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From Christopher Townson <christopher.town...@gmail.com>
Subject Re: a programming exercise integrating velocity with spring ... for general interest of this list
Date Thu, 12 May 2011 07:35:34 GMT
> Spring and Velocity are both under the Apache license.  So, licensing
> something that integrates the two under the GPL is a non sequitur.
> And this is an Apache list, so you're going to get a little Apache
> sermon, like it or not.
>

I expected nothing less :)

The non-sequiter argument, vis-a-vis Spring and Velocity licencing is
a good one - this did cross my mind briefly and I certainly do not
consider anything about this project (including the licence) to be
"finalized".

I regard the current initial version to more like a submission to peer
review, if you like: something I was interested to see what people in
the community thought of. If there were any interest, I would expect
modifications/adjustments based on their feedback, which would
constitute a new version. The licence may change as part of that ...
I'll give it some thought based on your "sermon" of course :)

> This are 2 major flaws with GPL: 1) It is untouchable for companies
> like mine, depriving GPL projects of our valuable participation.  2)
> Enforcement is nigh impossible because violation is very difficult to
> detect and legal redress is too costly.
>
> The Apache approach, however, believes that good communities make the
> best code and good community starts with freedom and goodwill, not
> restrictions.  There are always cheaters and leechers and slapping the
> GPL on your code won't even slow them down.  So, ignore them and focus
> on the honest folks, many of whom can't distribute their end products
> for free.  So, let them do as they will with the code and focus on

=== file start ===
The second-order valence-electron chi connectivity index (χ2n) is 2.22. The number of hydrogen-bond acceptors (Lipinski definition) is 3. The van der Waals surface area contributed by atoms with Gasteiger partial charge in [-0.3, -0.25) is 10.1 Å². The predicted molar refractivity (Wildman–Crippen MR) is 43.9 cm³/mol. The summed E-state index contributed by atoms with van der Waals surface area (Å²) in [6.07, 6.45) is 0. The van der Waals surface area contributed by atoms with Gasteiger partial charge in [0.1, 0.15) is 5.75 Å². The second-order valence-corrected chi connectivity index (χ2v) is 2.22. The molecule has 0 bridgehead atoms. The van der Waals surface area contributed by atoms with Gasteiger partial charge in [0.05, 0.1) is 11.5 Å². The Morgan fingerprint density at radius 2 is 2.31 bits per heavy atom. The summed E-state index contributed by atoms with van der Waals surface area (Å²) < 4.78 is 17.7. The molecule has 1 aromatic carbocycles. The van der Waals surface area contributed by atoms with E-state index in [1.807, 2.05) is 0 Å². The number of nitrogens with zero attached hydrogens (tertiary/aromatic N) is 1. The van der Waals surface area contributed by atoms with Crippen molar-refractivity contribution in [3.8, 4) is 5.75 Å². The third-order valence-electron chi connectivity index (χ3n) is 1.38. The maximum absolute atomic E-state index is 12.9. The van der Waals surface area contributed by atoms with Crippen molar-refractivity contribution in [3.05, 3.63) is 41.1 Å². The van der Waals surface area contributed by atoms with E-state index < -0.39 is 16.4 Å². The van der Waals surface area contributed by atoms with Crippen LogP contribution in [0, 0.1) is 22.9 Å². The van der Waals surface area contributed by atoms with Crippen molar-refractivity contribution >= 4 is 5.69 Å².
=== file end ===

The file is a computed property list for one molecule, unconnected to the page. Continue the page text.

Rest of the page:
> building a good community around a project.  All of the code your
> project is built on and meant for use with was built on goodwill and
> complete freedom of use.  All the community that would potentially use
> it is accustomed to that freedom and goodwill.  Do you really think it
> is wise or feasible to try enforcing new conditions upon them?
>

As it happens, from a philosophical perspective, yes I do believe that
it is wise to try and enforce new conditions ... the feasibility is a
separate question, of course. But I really shouldn't digress into that
discussion here because it is a long one. One of my other less
finishable side projects is a book on the philosophy & politics of
software development (esp. with regard to the concept of software
craftsmanship which has become a popular sub-domain of the agile
movement). Perhaps one day I shall publish that book (if I ever do, I
have no doubt the publisher will slap copyright signs all over it and
sell it at a huge markup of which I would see little! ;-) ... and yet
they would still try to claim that their involvement facilitates
rather than hinders the distribution of information and knowledge.)

However, as a programming exercise (i.e. it was not driven out of any
real-world application use cases I am currently dealing with), it
remains within the realm of the "ideal" where feasibility is not a
concern ...

... should it ever move beyond its current state and there are real
people who are really interested in using it in real projects, then I
might well reconsider. Let's see how it goes ... you might hate the
code once you see it! ;-)

Cheers,

Chris

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